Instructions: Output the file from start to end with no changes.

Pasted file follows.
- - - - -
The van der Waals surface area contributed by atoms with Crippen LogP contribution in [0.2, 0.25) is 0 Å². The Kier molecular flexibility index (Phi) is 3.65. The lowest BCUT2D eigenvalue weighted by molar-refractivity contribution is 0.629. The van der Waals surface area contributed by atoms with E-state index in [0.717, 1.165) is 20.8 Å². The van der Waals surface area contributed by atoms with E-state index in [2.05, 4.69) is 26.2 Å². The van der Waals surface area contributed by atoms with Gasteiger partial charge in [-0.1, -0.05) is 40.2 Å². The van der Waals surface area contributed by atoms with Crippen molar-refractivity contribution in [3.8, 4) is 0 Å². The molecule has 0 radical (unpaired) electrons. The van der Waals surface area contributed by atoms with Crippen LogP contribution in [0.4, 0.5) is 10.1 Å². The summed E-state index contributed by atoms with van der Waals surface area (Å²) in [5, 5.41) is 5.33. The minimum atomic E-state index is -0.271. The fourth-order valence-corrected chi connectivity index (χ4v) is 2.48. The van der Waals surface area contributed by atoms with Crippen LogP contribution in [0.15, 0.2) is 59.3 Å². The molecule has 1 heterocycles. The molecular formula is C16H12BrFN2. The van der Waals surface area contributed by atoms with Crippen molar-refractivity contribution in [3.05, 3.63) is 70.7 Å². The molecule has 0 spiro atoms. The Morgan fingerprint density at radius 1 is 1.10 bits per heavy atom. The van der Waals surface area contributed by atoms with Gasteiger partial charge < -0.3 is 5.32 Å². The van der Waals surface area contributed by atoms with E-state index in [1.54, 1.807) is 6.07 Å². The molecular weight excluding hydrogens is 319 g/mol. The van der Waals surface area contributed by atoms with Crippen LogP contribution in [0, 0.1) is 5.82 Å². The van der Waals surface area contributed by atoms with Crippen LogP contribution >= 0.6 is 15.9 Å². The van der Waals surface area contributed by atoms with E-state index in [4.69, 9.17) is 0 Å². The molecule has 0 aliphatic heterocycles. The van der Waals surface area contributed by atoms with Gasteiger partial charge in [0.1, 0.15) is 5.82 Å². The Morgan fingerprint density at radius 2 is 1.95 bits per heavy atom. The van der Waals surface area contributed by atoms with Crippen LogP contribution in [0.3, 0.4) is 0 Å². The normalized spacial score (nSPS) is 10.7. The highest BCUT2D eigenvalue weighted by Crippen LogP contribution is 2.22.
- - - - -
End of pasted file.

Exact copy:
The van der Waals surface area contributed by atoms with Crippen LogP contribution in [0.2, 0.25) is 0 Å². The Kier molecular flexibility index (Phi) is 3.65. The lowest BCUT2D eigenvalue weighted by molar-refractivity contribution is 0.629. The van der Waals surface area contributed by atoms with E-state index in [0.717, 1.165) is 20.8 Å². The van der Waals surface area contributed by atoms with E-state index in [2.05, 4.69) is 26.2 Å². The van der Waals surface area contributed by atoms with Gasteiger partial charge in [-0.1, -0.05) is 40.2 Å². The van der Waals surface area contributed by atoms with Crippen molar-refractivity contribution in [3.8, 4) is 0 Å². The molecule has 0 radical (unpaired) electrons. The van der Waals surface area contributed by atoms with Crippen LogP contribution in [0.4, 0.5) is 10.1 Å². The summed E-state index contributed by atoms with van der Waals surface area (Å²) in [5, 5.41) is 5.33. The minimum atomic E-state index is -0.271. The fourth-order valence-corrected chi connectivity index (χ4v) is 2.48. The van der Waals surface area contributed by atoms with Crippen LogP contribution in [0.15, 0.2) is 59.3 Å². The molecule has 1 heterocycles. The molecular formula is C16H12BrFN2. The van der Waals surface area contributed by atoms with Crippen molar-refractivity contribution in [3.05, 3.63) is 70.7 Å². The molecule has 0 spiro atoms. The Morgan fingerprint density at radius 1 is 1.10 bits per heavy atom. The van der Waals surface area contributed by atoms with Gasteiger partial charge < -0.3 is 5.32 Å². The van der Waals surface area contributed by atoms with E-state index in [1.54, 1.807) is 6.07 Å². The molecular weight excluding hydrogens is 319 g/mol. The van der Waals surface area contributed by atoms with Crippen LogP contribution in [0, 0.1) is 5.82 Å². The van der Waals surface area contributed by atoms with Crippen LogP contribution >= 0.6 is 15.9 Å². The van der Waals surface area contributed by atoms with E-state index in [4.69, 9.17) is 0 Å². The molecule has 0 aliphatic heterocycles. The van der Waals surface area contributed by atoms with Gasteiger partial charge in [0.1, 0.15) is 5.82 Å². The Morgan fingerprint density at radius 2 is 1.95 bits per heavy atom. The van der Waals surface area contributed by atoms with Crippen LogP contribution in [0.3, 0.4) is 0 Å². The normalized spacial score (nSPS) is 10.7. The highest BCUT2D eigenvalue weighted by Crippen LogP contribution is 2.22.